Do you recognize this flag?
In our history, we have 3 flags; First, there is the 4 US Code Ch. 1: THE FLAG (From Title 4—FLAG AND SEAL, SEAT OF GOVERNMENT, AND THE STATES) which codifies the size, color and the individual measurements of stars, stripes and canton (the blue field in top left. USC 4 also codifies everything else pertaining to use, display, disposal of the Flag, as well as Mottos, Seals and so on. It’s worth a 5 minute read if you’re not familiar with it.
There is also the Law of Admiralty Flag which is bordered in gold fringe and commonly seen in courts, which would indicate the court is really not operating under the Constitution, but under offshore military law. But that’s not the point of this article.
The third Flag is the US Civil Flag, little is know about it, but here’s what I do know. This flag was first described in 1850 by Nathaniel Hawthorne’s The Scarlet Letter, in which he introduces the “The Custom House”:
“. . . Here, with a view from its front windows adown this not very enlivening prospect, and thence across the harbour, stands a spacious edifice of brick. From the loftiest point of its roof, during precisely three and a half hours of each forenoon, floats or droops, in breeze or calm, the banner of the republic; but with the thirteen stripes turned VERTICALLY, instead of horizontally, and thus indicating that a civil, and not a military, post of Uncle Sam’s government is here established.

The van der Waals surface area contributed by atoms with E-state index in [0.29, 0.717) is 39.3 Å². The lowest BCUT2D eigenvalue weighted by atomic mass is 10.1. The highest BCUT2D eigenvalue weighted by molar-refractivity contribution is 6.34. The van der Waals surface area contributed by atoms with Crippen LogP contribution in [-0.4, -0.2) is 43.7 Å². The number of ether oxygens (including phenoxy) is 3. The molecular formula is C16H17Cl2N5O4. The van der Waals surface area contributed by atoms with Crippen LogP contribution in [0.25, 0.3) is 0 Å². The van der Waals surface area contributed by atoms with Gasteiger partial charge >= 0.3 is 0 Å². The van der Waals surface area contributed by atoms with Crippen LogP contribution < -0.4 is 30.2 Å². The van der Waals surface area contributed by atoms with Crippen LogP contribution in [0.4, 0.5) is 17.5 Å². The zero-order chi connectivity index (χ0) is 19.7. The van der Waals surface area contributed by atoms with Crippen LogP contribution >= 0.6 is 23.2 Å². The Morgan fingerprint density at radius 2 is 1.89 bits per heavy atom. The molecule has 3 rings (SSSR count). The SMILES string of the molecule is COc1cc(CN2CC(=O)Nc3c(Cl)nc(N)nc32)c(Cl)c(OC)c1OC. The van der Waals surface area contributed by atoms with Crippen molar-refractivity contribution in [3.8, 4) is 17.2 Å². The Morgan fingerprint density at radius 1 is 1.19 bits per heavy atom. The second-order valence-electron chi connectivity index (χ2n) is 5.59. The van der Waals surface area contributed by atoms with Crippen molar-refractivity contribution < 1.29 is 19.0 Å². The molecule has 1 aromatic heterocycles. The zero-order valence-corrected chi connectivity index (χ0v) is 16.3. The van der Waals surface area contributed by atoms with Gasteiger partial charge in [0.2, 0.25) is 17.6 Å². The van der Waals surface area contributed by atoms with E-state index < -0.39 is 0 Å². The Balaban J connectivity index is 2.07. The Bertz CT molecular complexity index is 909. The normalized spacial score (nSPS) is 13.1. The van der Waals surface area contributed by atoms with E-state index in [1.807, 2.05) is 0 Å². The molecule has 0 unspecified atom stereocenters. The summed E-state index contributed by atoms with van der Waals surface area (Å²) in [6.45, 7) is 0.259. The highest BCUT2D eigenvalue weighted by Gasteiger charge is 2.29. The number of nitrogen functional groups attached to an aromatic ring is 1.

Its front is ornamented with a portico of half-a-dozen wooden pillars, supporting a balcony, beneath which a flight of wide granite steps descends towards the street Over the entrance hovers an enormous specimen of the American eagle, with outspread wings, a shield before her breast, and, if I recollect aright, a bunch of intermingled thunder- bolts and barbed arrows in each claw. With the customary infirmity of temper that characterizes this unhappy fowl, she appears by the fierceness of her beak and eye, and the general truculency of her attitude, to threaten mischief to the inoffensive community; and especially to warn all citizens careful of their safety against intruding on the premises which she overshadows with her wings.